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Spring 2014 Election

Delavan-Darien School District seeks $2.1 million more annually in referendum

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Catherine W. Idzerda
March 26, 2014

DELAVAN—Delavan-Darien School District officials think great things are happening in their schools.

School board members and administrators point to rising test scores, decreasing discipline problems and other positive signs of improvement, District Administrator Robert Crist said.

But that costs money—in staff and in new curriculum.

That's why the district is going to referendum April 1 asking voters for permission to exceed state revenue limits by $2.1 million every year starting in the 2014-15 school year.

“It's the only avenue we have to increase our operating costs,” Crist said. “I'm afraid if we don't get that extra money, we're going to slide backwards.”

If passed, the property tax increase the first year would be $1.28 per $1,000 of assessed value or about $192 a year on a $150,000 home, according to the district.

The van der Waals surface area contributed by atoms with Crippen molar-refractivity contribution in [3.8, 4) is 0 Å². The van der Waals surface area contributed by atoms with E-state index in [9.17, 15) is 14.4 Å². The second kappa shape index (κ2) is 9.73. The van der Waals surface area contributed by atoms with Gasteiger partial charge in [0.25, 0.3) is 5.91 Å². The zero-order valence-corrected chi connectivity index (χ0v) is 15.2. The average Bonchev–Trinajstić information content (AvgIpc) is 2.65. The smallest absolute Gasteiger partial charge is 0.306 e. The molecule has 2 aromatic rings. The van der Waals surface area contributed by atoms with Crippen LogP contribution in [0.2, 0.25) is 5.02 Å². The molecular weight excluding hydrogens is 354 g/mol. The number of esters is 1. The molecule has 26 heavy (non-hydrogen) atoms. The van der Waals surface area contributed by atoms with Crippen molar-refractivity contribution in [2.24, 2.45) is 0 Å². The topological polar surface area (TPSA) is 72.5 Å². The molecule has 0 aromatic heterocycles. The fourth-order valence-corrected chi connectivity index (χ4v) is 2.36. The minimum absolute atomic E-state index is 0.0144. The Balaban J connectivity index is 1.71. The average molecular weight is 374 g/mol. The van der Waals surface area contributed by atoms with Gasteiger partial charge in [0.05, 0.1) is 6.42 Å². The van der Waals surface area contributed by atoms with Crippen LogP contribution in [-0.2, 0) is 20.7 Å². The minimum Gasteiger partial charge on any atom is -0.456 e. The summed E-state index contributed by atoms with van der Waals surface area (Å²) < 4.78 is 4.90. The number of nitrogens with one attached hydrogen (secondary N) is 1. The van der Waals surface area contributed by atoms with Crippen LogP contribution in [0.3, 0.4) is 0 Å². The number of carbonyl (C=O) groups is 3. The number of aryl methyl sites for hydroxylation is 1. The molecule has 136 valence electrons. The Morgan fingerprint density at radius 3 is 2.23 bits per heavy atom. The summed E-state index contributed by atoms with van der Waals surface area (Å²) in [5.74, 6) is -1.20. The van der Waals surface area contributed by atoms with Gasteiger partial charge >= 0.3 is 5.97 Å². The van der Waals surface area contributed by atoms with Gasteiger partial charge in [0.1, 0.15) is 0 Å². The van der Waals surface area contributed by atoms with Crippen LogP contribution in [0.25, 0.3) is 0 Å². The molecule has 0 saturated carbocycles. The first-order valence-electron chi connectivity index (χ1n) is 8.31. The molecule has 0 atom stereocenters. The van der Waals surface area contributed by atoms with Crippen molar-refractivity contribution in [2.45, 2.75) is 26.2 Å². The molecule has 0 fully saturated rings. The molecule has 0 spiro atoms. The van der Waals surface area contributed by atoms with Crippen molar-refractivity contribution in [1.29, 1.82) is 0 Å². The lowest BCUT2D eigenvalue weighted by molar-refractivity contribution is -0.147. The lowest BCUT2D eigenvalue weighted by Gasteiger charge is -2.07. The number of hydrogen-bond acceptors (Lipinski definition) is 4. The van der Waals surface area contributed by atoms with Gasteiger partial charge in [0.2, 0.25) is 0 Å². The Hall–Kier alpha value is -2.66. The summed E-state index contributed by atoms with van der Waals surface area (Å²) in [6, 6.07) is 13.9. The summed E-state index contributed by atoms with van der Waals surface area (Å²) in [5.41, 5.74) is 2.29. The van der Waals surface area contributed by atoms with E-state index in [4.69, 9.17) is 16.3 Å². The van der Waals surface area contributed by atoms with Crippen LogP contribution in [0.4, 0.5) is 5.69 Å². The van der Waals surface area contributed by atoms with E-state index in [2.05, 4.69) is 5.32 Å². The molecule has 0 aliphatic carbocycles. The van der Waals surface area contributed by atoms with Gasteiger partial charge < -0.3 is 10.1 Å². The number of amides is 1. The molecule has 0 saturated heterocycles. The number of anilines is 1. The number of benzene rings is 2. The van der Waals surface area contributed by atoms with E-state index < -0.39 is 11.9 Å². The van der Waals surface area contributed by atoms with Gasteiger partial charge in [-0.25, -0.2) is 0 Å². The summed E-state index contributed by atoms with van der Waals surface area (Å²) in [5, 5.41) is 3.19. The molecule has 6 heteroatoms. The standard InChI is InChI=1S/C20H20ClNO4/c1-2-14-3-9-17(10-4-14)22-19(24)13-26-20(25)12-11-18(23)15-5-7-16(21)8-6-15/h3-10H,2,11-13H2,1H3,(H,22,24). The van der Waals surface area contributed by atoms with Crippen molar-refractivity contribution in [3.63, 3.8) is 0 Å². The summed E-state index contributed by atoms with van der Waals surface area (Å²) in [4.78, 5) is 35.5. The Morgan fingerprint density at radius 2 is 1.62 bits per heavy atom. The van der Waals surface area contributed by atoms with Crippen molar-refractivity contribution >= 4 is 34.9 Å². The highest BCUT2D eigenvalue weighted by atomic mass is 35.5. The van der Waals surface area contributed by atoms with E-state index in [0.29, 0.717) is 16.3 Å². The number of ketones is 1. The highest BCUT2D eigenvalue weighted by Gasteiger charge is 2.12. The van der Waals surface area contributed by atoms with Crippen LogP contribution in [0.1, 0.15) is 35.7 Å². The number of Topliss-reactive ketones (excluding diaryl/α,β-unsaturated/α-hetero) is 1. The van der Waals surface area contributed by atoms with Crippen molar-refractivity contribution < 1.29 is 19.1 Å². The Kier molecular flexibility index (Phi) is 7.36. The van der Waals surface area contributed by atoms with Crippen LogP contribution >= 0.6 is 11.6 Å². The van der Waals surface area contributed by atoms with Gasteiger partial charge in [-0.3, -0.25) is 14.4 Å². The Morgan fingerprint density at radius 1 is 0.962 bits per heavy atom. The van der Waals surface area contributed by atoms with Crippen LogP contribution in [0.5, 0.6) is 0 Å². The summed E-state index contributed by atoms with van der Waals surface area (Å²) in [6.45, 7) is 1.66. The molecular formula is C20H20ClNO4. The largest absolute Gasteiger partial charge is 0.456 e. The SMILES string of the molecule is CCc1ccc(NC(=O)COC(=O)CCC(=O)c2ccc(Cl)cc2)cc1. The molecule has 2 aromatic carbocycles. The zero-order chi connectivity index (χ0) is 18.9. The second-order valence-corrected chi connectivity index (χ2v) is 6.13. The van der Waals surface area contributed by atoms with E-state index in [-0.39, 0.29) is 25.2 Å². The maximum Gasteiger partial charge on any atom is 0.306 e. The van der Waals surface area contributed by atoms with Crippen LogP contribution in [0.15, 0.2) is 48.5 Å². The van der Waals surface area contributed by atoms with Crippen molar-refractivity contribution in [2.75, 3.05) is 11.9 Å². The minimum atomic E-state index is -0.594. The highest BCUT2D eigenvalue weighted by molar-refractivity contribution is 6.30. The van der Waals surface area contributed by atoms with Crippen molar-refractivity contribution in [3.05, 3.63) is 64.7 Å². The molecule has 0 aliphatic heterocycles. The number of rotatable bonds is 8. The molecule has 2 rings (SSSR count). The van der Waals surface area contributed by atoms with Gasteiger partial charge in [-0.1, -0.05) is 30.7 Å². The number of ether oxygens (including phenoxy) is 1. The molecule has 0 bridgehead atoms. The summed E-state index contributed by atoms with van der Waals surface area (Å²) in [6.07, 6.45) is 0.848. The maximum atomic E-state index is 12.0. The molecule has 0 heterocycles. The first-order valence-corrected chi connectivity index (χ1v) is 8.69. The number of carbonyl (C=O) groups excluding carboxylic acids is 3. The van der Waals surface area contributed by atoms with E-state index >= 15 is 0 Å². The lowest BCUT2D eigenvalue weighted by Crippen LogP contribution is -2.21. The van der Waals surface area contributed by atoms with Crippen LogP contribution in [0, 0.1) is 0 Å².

The school funding formula established in 1993 was designed to hold down local property taxes. Districts that had budgeted carefully, however, found themselves facing financial challenges. The amount they could raise for schools was based on previous budgets.

Districts that were less financially conservative now have significantly higher revenue limits per pupil.

As a result of that formula, the Delavan-Darien School District has the lowest per-pupil revenue limit in Walworth County—about $9,185. The highest per-pupil revenue limit is $11,937 in Williams Bay.

At a recent school board meeting, Business Administrator Carey Bradley reviewed the steps the district had taken to reduce costs. They include eliminating positions, allowing some larger class sizes, reducing course offerings and programming, modifying health insurance, limiting pay increases, deferring maintenance and reducing bus routes and costs.

If the referendum fails, it will mean significant cuts in staff and programming, Crist said.



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